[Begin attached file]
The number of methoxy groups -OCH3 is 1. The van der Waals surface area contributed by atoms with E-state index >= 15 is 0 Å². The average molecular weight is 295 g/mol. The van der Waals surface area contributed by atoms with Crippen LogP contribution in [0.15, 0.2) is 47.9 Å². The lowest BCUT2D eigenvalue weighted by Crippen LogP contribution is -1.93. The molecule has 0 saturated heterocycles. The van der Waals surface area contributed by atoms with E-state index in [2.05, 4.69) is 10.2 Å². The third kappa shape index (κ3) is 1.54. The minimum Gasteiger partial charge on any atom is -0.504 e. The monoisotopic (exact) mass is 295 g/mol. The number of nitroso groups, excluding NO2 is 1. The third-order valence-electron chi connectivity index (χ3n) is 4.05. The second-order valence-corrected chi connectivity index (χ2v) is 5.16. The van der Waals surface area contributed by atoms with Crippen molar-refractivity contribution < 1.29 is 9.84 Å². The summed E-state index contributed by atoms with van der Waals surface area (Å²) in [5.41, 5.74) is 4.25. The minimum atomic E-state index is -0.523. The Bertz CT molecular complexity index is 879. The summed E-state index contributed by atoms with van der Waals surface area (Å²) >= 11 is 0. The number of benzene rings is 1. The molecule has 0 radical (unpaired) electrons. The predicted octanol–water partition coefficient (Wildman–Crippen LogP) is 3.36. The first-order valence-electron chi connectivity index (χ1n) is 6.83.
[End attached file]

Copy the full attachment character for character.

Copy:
The number of methoxy groups -OCH3 is 1. The van der Waals surface area contributed by atoms with E-state index >= 15 is 0 Å². The average molecular weight is 295 g/mol. The van der Waals surface area contributed by atoms with Crippen LogP contribution in [0.15, 0.2) is 47.9 Å². The lowest BCUT2D eigenvalue weighted by Crippen LogP contribution is -1.93. The molecule has 0 saturated heterocycles. The van der Waals surface area contributed by atoms with E-state index in [2.05, 4.69) is 10.2 Å². The third kappa shape index (κ3) is 1.54. The minimum Gasteiger partial charge on any atom is -0.504 e. The monoisotopic (exact) mass is 295 g/mol. The number of nitroso groups, excluding NO2 is 1. The third-order valence-electron chi connectivity index (χ3n) is 4.05. The second-order valence-corrected chi connectivity index (χ2v) is 5.16. The van der Waals surface area contributed by atoms with Crippen molar-refractivity contribution < 1.29 is 9.84 Å². The summed E-state index contributed by atoms with van der Waals surface area (Å²) in [5.41, 5.74) is 4.25. The minimum atomic E-state index is -0.523. The Bertz CT molecular complexity index is 879. The summed E-state index contributed by atoms with van der Waals surface area (Å²) >= 11 is 0. The number of benzene rings is 1. The molecule has 0 radical (unpaired) electrons. The predicted octanol–water partition coefficient (Wildman–Crippen LogP) is 3.36. The first-order valence-electron chi connectivity index (χ1n) is 6.83.